The 21st century version of the all-American question "where were you when JFK was assassinated?" is "what were you doing when the planes hit the World Trade Center?"
Some of us watched the towers disintegrate before our very eyes, our landscape changed forever, and it's a vision, a feeling we will carry inside our hearts for as long as we live. The smell throughout downtown Manhattan, the lines of demarcation -- complete with checkpoints -- between the northern and southern parts of the city but also the newfound sense of camaraderie we bestowed upon each other to merely get from day to day, is also what I remember from those days.
Yet more and more in American history, we find ourselves examining tragedies like this one which could be avoided. The school shootings, in retrospect, all seem so avoidable. The destruction of Iraq -- and subsequently the Arab world imploding because of it -- appear so unnecessary and driven by greed. Even 9/11 was known beforehand. We all saw that knowledge on our President's face that day, in that classroom. He knew or at least, he imagined it could happen. And yet, we allowed it to continue on its dangerous path, leading to a national tragedy that changed us forever. NYC was never the same after that, and in the wake of September 11th, shady wheelings and dealings happened that changed the economic and human landscape of our beloved city.
In his 2006 book 'The Looming Tower: Al-Qaeda and the Road to 9/11', journalist Lawrence Wright explored the possibility of thwarting this tragedy, in retrospect, and found within the Washington intelligence community a lot of egos and infighting. People getting in the way of their duties.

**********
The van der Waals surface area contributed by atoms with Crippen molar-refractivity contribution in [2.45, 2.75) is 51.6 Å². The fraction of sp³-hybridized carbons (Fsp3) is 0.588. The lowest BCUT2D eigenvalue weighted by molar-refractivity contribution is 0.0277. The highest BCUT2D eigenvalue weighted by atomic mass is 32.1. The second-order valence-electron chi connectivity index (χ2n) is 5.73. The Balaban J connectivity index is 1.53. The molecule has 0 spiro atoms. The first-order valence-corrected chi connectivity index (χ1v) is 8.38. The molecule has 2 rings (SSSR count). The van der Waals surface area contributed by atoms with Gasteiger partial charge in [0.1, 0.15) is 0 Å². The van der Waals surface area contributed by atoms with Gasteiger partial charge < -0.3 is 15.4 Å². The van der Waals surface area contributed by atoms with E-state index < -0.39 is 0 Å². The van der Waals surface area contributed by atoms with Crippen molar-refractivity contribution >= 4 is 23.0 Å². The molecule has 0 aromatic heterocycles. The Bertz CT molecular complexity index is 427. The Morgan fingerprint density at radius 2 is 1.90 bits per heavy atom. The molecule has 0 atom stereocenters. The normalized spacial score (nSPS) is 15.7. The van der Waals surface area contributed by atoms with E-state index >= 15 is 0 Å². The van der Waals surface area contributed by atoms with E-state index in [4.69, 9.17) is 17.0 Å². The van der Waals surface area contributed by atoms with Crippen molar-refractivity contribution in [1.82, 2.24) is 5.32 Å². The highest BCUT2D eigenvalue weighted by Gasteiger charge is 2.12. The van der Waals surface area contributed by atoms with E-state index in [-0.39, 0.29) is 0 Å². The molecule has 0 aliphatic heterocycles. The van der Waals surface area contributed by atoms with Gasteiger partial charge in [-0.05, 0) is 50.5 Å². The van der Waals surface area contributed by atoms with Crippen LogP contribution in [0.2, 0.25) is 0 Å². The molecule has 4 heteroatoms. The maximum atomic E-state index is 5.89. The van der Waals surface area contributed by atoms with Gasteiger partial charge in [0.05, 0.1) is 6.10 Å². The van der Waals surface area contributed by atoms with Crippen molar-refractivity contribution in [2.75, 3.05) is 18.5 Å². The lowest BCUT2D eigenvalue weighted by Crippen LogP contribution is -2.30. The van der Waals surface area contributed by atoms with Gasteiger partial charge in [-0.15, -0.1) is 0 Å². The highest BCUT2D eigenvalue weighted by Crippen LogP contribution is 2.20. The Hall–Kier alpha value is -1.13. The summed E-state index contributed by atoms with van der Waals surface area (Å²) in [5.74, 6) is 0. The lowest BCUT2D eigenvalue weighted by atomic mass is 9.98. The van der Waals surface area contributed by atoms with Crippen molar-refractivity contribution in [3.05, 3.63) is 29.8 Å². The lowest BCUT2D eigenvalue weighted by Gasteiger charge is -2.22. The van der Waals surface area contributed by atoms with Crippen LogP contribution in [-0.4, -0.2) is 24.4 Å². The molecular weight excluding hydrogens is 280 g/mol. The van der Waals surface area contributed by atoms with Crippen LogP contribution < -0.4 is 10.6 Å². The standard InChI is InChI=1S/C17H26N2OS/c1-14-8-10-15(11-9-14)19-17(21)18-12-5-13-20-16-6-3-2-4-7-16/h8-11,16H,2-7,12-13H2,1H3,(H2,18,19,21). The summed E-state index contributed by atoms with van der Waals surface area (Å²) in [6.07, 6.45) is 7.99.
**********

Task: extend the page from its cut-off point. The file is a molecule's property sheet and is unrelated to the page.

In the Hulu series premiering its first three episodes on February 28th -- and enjoying a sneak peak at this year's Berlinale -- executive producers Dan Futterman, Alex Gibney, and Wright examine all the events leading up to 9/11 including Monica's semen-stained dress coverage, the bombings of US embassies in East Africa and all the other missed opportunities to stop evil from entering our lives. Cinematically, 'The Looming Tower' works perfectly and I've never disliked personal favorite Peter Sarsgaard or adored Tahar Rahim more than in their respective roles as Martin Schmidt and Ali Soufan.
As always, whatever filmmaker Alex Gibney touches turns to gold -- he seems to possess that rare combination of discovering good human stories which also make sense on a geopolitical level and appeal on the screen -- and 'The Looming Tower', also starring Jeff Daniels and some of the brightest stars from the Middle East like Ali Suliman ('Paradise Now', 'The Attack'), Tawfeek Barhom ('A Borrowed Identity') and Samer Bisharat ('Omar'), is no different. A really great watch, which lures you in and hooks you to your screen from the very first shot.
I'll admit, I have a short attention span, which is why TV now works so well... I imagine we all do a bit.
Usually, in the first hour of a film I'll check out the time at least once. But while watching Lav Diaz' 'Season of the Devil', his four and a half hour A capella opera in black and white about Martial Law in the Philippines in the late 1970s, I didn't check my phone once, until three and a half hours into it. Then, I could not believe that Diaz' poetic, sing-song-y, clear and strange moviemaking had kept me enthralled for that long.
Until now, I have been afraid of Diaz and his films. My esteemed colleagues, all much more serious critics than I could ever aspire to be, have contrasting opinions. The length of Diaz' work is usually a turn off, with a film in competition two years ago here at Berlinale which latest nine hours. I repeat, NINE hours. No it's not a typo. Yet most cinema buffs have always found his work deeply inspiring and he garners awards like he makes films -- a lot!
Now I can safely say I am a Lav Diaz virgin no more, hurray! I sat through 'Season of the Devil' and enjoyed myself, found his film at once poignant and cool, his cinematography breathtaking and his ideas so profoundly quirky that the experience proved life changing for me.
When you can walk out of a film knowing it has changed your life, that's when you know cinema has offered you its very best -- the ability to make of us better human beings.